Growing plants in pots can be a challenge, but one worth embarking on, and often in the city it may be our only real choice.
Several years ago I grew tired of thinking ‘one day i’ll plant my own fruit trees on my own land’ and tweaked my thinking a little. Having tried to plant surrogate patches for friends and family, and run into all the expected difficulties with that process, I changed tack. I started a mobile orchard, or better put, a mobile forest garden.
A forest garden is a pretty simple idea with a complex background and significant implications. Think of it terms of pot plants. How many times have we’ve all had plants die in pots, or at least get a bit sickly. Maybe not enough water? Maybe too much? Not enough food? Perhaps too much? Too hot, too dry, too compact too restricted, too lonely? All these are potential flaws in our pot garden but for me this last one is the key for me.
Plants get lonely. Seriously.
Even trees in an orchard can get lonely. Fruit trees are bred a little like cats and dogs. They’re tweaked and pinched and pulled and culled and genetically selected over long periods of time to give us the best strength and the best fruit. But at what cost? Is it possible that we sacrifice their social intelligence, their ability to communicate with other plants? It sure is, and the evidence is building for just that. The evidence for the importance of inter-plant communication is a whole other story (links at the end for digging deeper).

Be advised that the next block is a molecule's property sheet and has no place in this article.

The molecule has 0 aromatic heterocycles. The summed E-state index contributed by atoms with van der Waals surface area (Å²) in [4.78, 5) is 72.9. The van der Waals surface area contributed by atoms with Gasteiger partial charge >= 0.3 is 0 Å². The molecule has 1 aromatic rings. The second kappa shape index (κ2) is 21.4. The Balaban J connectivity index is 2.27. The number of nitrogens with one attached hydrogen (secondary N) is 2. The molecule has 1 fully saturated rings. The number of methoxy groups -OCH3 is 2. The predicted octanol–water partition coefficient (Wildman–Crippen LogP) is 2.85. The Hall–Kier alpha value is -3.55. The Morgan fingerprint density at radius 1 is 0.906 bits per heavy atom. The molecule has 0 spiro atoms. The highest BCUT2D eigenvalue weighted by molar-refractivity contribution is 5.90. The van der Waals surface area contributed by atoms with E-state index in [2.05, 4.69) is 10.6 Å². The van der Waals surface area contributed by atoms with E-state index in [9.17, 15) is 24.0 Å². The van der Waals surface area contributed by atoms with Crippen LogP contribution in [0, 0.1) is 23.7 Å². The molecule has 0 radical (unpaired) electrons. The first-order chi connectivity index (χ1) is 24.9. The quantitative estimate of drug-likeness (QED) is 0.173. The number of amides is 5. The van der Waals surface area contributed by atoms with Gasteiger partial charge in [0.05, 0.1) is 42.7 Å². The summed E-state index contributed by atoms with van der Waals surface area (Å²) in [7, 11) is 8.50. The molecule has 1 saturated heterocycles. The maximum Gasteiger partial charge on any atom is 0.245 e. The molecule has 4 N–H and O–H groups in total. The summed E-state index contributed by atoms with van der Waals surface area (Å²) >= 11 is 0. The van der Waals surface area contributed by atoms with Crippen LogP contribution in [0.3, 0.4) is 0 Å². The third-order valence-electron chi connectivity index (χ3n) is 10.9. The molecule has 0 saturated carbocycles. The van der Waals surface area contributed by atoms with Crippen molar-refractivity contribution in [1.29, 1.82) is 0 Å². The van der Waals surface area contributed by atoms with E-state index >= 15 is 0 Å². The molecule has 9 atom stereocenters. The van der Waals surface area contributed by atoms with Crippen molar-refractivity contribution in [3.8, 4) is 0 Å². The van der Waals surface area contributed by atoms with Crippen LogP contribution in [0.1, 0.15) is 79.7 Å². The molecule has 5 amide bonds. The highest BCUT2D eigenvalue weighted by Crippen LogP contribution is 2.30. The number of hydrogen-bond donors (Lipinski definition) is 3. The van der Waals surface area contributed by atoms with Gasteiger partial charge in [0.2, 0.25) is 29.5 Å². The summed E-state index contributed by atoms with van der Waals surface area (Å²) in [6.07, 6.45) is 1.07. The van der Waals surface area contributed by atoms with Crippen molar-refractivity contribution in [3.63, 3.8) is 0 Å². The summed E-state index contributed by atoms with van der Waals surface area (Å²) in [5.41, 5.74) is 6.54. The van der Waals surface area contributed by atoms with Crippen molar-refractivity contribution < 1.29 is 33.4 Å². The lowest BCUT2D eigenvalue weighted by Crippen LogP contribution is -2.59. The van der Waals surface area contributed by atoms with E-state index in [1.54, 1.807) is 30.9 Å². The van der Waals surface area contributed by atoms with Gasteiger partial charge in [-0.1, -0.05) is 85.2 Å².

So I like to give my plants company and lots of it. Put them in little crowds with plants of different ilks (that all have something to add to the group of course). Simply clustering pots together can have huge benefits. It creates a micro-climate that benefits them all. This is just one of the key differences between an orchard and a forest garden.
I take this a step further by ensuring that they have the company of other roots in the soil too. A forest garden is packed full of diversity. It has layers. It caters to animals and to beneficial microbiology too (above and underground), the ones that protect our trees rather than attack them.
Scent, colour, size, root depth, productivity and growth form are all part of the important party mix, as with people. Without diversity in the system the system gets a bit grey and lacklustre. A traditional forest garden is making this mix in a forest. In pot, things get a little more restricted, but the same principles apply. So I make what I call Micro-Forest Gardens, in wine barrels, by planting a strategic mix of plants together to create these layers of diversity, and it seems to be working pretty well. My fruit trees are not lonely, not at all, and it shows in their general vibrancy, health, growth and productivity.
Plants Have a Social Life Too:
Plant Sentience Is Not a Myth:
The book that first shifted my thinking: